Rawls suggested that we should not imagine the just society as one that primarily beneifts our own interests. (Ok, duh.) To this end, imagine yourself behind a "veil of ignorance," where you do not know whether your parents are rich or poor, your gender or race, where you are born or under what circumstances.

(From this "original position," he comes to three maxims that should guide the policies of a just society. I am going to tap dance past those three controversial conclusions as fast as possible, but if you want to learn more, request A Theory of Justice from your local library.)

If you imagine yourself leaving the veil of ignorance to realize that your life is one where you are quite wealthy, do you imagine yourself balking, saying, "Wait, this is unfair, I'd rather be poor and taxed less!"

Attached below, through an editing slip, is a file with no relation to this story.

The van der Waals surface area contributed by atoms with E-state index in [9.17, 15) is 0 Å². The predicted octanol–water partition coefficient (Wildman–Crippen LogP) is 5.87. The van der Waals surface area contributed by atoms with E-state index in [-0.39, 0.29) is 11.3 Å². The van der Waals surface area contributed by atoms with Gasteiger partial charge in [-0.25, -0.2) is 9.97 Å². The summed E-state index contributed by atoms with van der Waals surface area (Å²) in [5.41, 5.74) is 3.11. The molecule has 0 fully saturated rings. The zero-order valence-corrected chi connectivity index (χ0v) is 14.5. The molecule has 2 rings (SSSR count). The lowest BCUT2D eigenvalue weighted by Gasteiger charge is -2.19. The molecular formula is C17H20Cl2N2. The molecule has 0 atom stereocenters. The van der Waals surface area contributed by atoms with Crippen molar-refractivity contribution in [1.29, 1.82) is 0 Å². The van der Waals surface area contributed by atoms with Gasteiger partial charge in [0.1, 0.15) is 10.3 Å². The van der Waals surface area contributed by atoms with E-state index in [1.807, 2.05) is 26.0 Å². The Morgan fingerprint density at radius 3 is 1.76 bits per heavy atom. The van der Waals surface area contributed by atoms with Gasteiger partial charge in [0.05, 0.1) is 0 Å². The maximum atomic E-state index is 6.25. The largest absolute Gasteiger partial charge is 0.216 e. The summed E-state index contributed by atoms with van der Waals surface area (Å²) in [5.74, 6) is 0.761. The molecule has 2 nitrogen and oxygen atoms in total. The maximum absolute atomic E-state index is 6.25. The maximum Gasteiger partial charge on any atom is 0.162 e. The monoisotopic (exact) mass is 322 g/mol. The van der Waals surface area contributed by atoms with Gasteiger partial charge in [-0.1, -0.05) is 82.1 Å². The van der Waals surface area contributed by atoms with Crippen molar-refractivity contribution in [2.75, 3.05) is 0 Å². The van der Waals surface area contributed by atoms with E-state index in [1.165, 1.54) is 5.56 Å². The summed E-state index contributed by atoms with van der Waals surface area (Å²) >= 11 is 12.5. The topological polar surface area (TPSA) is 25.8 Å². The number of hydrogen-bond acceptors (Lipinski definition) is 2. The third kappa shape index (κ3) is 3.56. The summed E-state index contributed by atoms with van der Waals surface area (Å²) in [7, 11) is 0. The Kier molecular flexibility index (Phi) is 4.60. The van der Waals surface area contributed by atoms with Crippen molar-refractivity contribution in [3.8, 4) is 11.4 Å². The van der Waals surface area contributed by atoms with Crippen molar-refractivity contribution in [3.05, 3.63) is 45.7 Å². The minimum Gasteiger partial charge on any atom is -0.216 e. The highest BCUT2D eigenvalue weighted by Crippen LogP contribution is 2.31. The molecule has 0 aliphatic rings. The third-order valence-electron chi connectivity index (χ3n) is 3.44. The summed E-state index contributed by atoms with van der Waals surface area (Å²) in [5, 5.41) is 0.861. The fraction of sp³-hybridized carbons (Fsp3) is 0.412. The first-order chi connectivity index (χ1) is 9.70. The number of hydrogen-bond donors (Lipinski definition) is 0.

The attack on this argument is often one of "dessert," (not the candy coated kind). The idea is that individuals who do well or worse in society are responsible for their situation, they only get what they "deserve," so we need not create institutions to help those that could very well have helped themselves.

This does not strike me as very persuasive, though I agree with the premise. I suppose it is likely that in attending to those who have fared worse in life, we will abandon a few of those members of our society who are taking care of themselves and strictly deserve far greater rewards than they receive. However, the rich can console themselves at this injustice with the realization that they are rich, and the alternative is not preferable.